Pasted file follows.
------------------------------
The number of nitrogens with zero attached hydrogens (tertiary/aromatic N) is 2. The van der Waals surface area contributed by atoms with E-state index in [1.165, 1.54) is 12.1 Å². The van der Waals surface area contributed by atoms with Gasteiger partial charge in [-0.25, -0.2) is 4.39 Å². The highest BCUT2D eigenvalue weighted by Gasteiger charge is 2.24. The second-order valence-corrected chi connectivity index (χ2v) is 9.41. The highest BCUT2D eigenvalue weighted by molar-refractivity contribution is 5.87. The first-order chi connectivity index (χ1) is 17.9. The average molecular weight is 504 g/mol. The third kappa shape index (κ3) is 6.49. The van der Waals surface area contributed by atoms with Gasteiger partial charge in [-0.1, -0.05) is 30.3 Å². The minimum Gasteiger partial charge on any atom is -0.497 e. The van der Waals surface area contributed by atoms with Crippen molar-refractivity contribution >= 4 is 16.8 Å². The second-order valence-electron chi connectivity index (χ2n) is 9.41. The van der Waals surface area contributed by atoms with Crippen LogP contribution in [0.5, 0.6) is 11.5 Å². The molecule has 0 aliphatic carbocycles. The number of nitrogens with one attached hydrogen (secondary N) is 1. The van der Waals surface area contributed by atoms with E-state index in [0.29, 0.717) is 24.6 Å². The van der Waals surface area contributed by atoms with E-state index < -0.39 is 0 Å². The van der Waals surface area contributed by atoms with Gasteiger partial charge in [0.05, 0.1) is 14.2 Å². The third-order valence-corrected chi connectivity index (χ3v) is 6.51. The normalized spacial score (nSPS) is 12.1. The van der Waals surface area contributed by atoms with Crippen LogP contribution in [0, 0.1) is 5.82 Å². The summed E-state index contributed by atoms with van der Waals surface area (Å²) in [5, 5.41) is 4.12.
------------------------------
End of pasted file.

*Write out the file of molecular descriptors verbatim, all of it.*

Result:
The number of nitrogens with zero attached hydrogens (tertiary/aromatic N) is 2. The van der Waals surface area contributed by atoms with E-state index in [1.165, 1.54) is 12.1 Å². The van der Waals surface area contributed by atoms with Gasteiger partial charge in [-0.25, -0.2) is 4.39 Å². The highest BCUT2D eigenvalue weighted by Gasteiger charge is 2.24. The second-order valence-corrected chi connectivity index (χ2v) is 9.41. The highest BCUT2D eigenvalue weighted by molar-refractivity contribution is 5.87. The first-order chi connectivity index (χ1) is 17.9. The average molecular weight is 504 g/mol. The third kappa shape index (κ3) is 6.49. The van der Waals surface area contributed by atoms with Gasteiger partial charge in [-0.1, -0.05) is 30.3 Å². The minimum Gasteiger partial charge on any atom is -0.497 e. The van der Waals surface area contributed by atoms with Crippen molar-refractivity contribution >= 4 is 16.8 Å². The second-order valence-electron chi connectivity index (χ2n) is 9.41. The van der Waals surface area contributed by atoms with Crippen LogP contribution in [0.5, 0.6) is 11.5 Å². The molecule has 0 aliphatic carbocycles. The number of nitrogens with one attached hydrogen (secondary N) is 1. The van der Waals surface area contributed by atoms with E-state index in [0.29, 0.717) is 24.6 Å². The van der Waals surface area contributed by atoms with E-state index < -0.39 is 0 Å². The van der Waals surface area contributed by atoms with Gasteiger partial charge in [0.05, 0.1) is 14.2 Å². The third-order valence-corrected chi connectivity index (χ3v) is 6.51. The normalized spacial score (nSPS) is 12.1. The van der Waals surface area contributed by atoms with Crippen LogP contribution in [0, 0.1) is 5.82 Å². The summed E-state index contributed by atoms with van der Waals surface area (Å²) in [5, 5.41) is 4.12.